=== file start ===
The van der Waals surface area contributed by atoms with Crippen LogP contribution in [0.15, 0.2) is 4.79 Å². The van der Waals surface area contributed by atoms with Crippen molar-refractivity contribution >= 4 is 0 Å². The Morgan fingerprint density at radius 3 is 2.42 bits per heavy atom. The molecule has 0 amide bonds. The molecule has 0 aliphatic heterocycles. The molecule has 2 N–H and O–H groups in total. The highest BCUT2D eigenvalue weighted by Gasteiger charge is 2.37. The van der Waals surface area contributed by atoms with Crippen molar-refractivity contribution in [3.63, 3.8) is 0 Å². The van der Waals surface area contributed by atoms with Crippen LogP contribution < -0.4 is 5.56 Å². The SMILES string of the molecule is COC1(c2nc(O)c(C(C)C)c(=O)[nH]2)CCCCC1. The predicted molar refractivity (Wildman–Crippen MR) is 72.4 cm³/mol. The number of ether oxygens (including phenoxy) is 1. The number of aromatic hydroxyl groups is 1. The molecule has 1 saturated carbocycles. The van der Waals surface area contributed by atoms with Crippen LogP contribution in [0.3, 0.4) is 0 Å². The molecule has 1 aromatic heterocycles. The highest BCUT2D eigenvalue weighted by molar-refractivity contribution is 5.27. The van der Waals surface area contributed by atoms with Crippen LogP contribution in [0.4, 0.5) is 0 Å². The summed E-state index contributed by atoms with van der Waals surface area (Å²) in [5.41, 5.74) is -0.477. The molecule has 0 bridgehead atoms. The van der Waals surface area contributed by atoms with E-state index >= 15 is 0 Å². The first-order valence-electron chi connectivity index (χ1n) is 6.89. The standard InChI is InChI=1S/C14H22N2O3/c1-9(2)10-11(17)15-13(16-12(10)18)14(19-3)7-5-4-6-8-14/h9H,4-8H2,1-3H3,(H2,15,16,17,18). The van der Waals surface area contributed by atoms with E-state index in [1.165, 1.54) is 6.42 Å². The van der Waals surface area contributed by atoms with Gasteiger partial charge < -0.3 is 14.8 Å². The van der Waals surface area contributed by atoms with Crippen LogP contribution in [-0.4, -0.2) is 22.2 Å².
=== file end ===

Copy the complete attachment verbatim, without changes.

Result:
The van der Waals surface area contributed by atoms with Crippen LogP contribution in [0.15, 0.2) is 4.79 Å². The van der Waals surface area contributed by atoms with Crippen molar-refractivity contribution >= 4 is 0 Å². The Morgan fingerprint density at radius 3 is 2.42 bits per heavy atom. The molecule has 0 amide bonds. The molecule has 0 aliphatic heterocycles. The molecule has 2 N–H and O–H groups in total. The highest BCUT2D eigenvalue weighted by Gasteiger charge is 2.37. The van der Waals surface area contributed by atoms with Crippen molar-refractivity contribution in [3.63, 3.8) is 0 Å². The van der Waals surface area contributed by atoms with Crippen LogP contribution < -0.4 is 5.56 Å². The SMILES string of the molecule is COC1(c2nc(O)c(C(C)C)c(=O)[nH]2)CCCCC1. The predicted molar refractivity (Wildman–Crippen MR) is 72.4 cm³/mol. The number of ether oxygens (including phenoxy) is 1. The number of aromatic hydroxyl groups is 1. The molecule has 1 saturated carbocycles. The van der Waals surface area contributed by atoms with Crippen LogP contribution in [0.3, 0.4) is 0 Å². The molecule has 1 aromatic heterocycles. The highest BCUT2D eigenvalue weighted by molar-refractivity contribution is 5.27. The van der Waals surface area contributed by atoms with Crippen LogP contribution in [0.4, 0.5) is 0 Å². The summed E-state index contributed by atoms with van der Waals surface area (Å²) in [5.41, 5.74) is -0.477. The molecule has 0 bridgehead atoms. The van der Waals surface area contributed by atoms with E-state index >= 15 is 0 Å². The first-order valence-electron chi connectivity index (χ1n) is 6.89. The standard InChI is InChI=1S/C14H22N2O3/c1-9(2)10-11(17)15-13(16-12(10)18)14(19-3)7-5-4-6-8-14/h9H,4-8H2,1-3H3,(H2,15,16,17,18). The van der Waals surface area contributed by atoms with E-state index in [1.165, 1.54) is 6.42 Å². The van der Waals surface area contributed by atoms with Gasteiger partial charge < -0.3 is 14.8 Å². The van der Waals surface area contributed by atoms with Crippen LogP contribution in [-0.4, -0.2) is 22.2 Å².